If a military news website in Bulgaria is to be believed, According to reports, between 800 and 1,000  tanks of this model are undergoing refurbishment. What puzzles me is why Russia opted for the T-62 instead of the more modern T-72 or T-80.

More than 22,000 T-62 tanks have been manufactured in Russia. A little over 2,000 tanks are reportedly active in the Soviet Union and, later, Russia, though this number is unclear. Some of these tanks were moved to Syria once the civil conflict began and the Russian military intervened.

T-62s from Tajikistan, Libya, and Syria are either returning to Russia or heading to the conflict in Ukraine, as we reported in the middle of the summer and after Russian official sources verified.

There’s a logic behind updating the T-62 instead of the T-72 or T-80. The Donbas mechanized corps and tank companies of the future are rumored to be equipped with T-62s.

For prospective rank-and-file tankers and the mobilized Russian citizens, the T-62 is easier and faster to train. In addition, the T-62 requires less money to maintain.

Some online sources [mainly Russian] claim that these two factors are why Moscow prefers this tank. There are other reasons, though. The T-62 is a good military vehicle for use in mountainous areas and cities.

The T-55, which is another Russian tank, has some of the same features. The T-62 is based on the T-55, so the fact that it can move around shouldn’t be a surprise. Over the last ten years, the T-62 has seen a lot of action in Syria.

It is important to remember a fact that is rarely talked about: for ten years, Russia improved the T-62 in Syria by adding technologies, laser rangefinders, and anti-personnel ammunition made in North Korea.

The fourth reason is that the Syrian T-62s going to the front in Ukraine have already been updated with new technology. This gets around the fact that this can’t happen in Russia right now because of economic sanctions from the West.

Modernizing the T-62, according to some [mainly Russian] specialists, could be more successful than updating the T-72 or T-80.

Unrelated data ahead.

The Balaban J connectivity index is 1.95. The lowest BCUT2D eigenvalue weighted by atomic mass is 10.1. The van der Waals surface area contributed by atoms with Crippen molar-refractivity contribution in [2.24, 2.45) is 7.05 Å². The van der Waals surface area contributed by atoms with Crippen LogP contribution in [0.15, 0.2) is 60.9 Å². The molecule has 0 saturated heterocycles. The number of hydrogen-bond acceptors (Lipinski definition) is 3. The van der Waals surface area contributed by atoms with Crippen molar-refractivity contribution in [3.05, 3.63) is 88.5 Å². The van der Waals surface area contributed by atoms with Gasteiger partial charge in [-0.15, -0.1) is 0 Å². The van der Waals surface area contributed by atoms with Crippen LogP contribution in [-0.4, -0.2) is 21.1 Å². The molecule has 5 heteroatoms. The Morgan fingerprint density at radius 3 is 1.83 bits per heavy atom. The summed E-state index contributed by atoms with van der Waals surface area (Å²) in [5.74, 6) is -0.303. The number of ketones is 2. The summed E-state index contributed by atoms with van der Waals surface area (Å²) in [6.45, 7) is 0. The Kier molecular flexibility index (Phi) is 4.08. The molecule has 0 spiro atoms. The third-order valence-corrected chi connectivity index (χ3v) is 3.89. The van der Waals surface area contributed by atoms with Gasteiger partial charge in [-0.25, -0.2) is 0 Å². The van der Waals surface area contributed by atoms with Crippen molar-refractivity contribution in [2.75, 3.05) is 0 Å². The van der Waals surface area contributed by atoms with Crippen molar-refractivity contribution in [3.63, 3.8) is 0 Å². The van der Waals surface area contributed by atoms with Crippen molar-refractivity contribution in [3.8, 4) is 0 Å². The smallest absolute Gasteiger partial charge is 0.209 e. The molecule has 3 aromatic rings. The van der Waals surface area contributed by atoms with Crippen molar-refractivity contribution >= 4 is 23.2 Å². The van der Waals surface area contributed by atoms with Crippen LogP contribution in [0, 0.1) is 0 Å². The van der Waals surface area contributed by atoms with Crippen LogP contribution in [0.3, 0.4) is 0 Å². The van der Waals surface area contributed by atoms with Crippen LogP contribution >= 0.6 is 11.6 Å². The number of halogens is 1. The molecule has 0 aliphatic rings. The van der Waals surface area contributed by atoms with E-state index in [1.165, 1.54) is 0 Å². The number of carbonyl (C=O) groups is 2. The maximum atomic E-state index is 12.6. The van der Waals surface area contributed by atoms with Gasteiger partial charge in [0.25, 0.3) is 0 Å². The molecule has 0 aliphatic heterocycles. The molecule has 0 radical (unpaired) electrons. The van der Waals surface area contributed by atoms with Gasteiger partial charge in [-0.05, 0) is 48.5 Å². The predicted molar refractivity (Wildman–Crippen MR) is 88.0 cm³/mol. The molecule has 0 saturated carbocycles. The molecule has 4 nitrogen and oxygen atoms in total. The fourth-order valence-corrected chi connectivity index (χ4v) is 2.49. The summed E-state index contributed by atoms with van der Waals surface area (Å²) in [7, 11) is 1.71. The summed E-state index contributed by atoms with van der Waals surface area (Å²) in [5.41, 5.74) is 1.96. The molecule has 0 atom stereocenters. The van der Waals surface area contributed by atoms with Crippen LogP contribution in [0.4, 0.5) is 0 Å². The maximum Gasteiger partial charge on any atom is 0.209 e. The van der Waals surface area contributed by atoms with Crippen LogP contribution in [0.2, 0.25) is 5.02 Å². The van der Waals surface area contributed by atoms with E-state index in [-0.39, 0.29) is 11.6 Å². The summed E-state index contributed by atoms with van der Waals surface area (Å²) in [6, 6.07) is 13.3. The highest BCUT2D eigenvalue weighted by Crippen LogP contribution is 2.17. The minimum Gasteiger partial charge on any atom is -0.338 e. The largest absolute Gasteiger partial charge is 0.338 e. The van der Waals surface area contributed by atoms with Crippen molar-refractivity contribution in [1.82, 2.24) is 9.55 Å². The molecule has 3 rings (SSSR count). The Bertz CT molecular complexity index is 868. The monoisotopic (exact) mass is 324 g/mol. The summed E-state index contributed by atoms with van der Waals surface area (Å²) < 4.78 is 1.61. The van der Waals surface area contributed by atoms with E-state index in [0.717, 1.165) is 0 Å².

Explosive reactive armor such as the Kontakt-5 or Relikt, Russian or North Korean third-generation thermal sights, and maybe even new APFSDS rounds can all be easily integrated into the T-62.

The T-62 was the first mass-produced tank to feature a smoothbore cannon with armor-piercing fins, but this fact is rarely mentioned.

Armor-piercing fin stabilizing discarding sabot [APFSDS] rounds were also originally used on the T-62. So, it seems that re-integrating APFSDS will work smoothly.

All this may result in a new T-62 variant, perhaps the T-62M2. There’s a chance the T-62M2 will outperform the T-72 and T-80 and maybe even tie them.

. Russian experts speculate that the T-62M2 will prove superior to the T-72, the latter of which was never given the necessary upgrades. Inevitably, the T-62M2 is inferior to Western tanks.

However, Ukraine lacks western tanks, and the West refuses to supply the Ukrainian Mechanized Brigades with improved tank armor. That is to say; the T-62M2 is at least comparable to Ukrainian reserves and weapons.

T-62 activation makes sense; the tanks could be a valuable asset, require little in the way of upkeep, be produced in huge numbers, and be easily updated with sensors to fit the needs of the Ukrainian front.

What isn’t said, however, is how Moscow expects the T-62 to compete with the T-72, T-80, and T-90 when they are being destroyed by anti-tank missiles delivered to Ukraine.



Source: Bulgarianmilitary.com